Poor corporate governance prompts 30bp underperformance


Companies with poor corporate governance underperform well governed businesses by 30bps a month, according to new analysis released today.

However, IT firms buck the trend, according to the report by Hermes Investment Management, ESG Investing: It still makes you feel good, it still makes you money.

The report, which examined companies across geographies and sectors between 2009 and 2016, also found social and environmental considerations did not improve performance in a statistically significant way, but they did not impair performance either.

Socially responsible investing is often perceived to come at a cost to financial returns.

Head of global equities at Hermes Investment Management Geir Lode says the “governance premium” is well entrenched, with research conducted by the firm two years ago showing the same 30bps difference between well governed and poorly governed companies.

“Our latest study demonstrates that the premium holds true across different geographies and sectors – albeit with a few caveats – proving the almost universal power of effective corporate governance,” Lode says, referring to tech firms outperforming even if their governance is poor.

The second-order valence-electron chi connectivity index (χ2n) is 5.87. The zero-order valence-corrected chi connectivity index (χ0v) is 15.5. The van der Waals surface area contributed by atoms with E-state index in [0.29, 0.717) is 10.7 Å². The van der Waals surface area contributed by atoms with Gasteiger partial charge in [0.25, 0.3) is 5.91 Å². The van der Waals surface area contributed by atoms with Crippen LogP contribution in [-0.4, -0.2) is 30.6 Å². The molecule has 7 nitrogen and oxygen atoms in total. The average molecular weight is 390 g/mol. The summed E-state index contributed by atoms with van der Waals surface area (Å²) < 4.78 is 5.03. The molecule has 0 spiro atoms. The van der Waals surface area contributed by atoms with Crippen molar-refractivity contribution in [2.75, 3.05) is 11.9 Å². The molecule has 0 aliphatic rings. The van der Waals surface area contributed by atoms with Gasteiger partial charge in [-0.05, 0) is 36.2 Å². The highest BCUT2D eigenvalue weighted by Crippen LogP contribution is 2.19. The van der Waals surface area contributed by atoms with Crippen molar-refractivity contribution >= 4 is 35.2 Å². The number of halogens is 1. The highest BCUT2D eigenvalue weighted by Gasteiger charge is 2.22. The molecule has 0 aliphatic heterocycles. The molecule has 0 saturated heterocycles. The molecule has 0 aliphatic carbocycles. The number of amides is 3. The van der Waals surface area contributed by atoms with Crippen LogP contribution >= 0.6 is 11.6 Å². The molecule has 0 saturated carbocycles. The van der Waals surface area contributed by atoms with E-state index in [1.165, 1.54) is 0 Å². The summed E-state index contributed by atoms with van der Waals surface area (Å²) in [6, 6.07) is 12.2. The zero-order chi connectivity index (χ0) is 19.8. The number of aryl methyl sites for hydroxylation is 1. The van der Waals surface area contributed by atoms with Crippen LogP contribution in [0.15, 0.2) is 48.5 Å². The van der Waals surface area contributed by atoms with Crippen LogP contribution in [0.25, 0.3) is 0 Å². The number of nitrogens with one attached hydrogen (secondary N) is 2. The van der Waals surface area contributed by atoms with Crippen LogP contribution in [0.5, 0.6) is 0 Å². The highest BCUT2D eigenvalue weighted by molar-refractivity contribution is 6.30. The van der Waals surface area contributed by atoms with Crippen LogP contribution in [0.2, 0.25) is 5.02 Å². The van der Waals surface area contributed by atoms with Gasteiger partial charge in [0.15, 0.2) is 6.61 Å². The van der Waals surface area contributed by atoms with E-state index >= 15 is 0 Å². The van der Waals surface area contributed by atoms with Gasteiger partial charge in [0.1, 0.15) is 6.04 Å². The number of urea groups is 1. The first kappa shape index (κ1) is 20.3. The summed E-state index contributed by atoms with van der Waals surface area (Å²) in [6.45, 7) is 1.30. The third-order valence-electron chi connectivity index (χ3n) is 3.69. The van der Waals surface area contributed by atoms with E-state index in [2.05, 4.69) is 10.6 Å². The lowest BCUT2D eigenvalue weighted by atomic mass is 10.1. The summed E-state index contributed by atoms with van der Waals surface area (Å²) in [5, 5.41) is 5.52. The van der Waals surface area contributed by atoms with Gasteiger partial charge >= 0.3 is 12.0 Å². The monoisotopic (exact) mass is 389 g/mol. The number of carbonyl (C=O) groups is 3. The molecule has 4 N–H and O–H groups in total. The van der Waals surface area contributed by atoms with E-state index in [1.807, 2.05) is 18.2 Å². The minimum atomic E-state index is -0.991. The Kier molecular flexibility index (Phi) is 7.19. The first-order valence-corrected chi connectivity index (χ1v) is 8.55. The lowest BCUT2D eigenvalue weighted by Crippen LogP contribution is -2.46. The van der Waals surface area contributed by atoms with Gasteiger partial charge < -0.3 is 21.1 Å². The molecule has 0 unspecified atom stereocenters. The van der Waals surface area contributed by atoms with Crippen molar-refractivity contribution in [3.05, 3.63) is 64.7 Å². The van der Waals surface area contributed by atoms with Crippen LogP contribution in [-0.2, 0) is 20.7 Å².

“The IT sector can be dominated by start-up companies which rapidly grow from micro-to-mega-cap businesses, often driven by a strong dominant founder.

“From a governance perspective, these companies can look weak – dictatorships are not the ideal corporate governance structure – but the returns achieved can be exceptional. Once these companies mature they tend to implement better standards of governance.”

The research found North America scored highest on corporate governance, but lagged when it came to environmental and social scores.

Japan’s ESG scores lagged the three other major regions analysed – Asia Pacific ex Japan, Europe and North America. 

Lode says: “2016 really was the year that responsible investing came of age. From Mark Carney, Governor of the Bank of England, highlighting the risk that climate change poses to financial stability through to the increased adoption of ESG market indices, it seems that the investment world has accepted that factors beyond traditional financial metrics can be material.”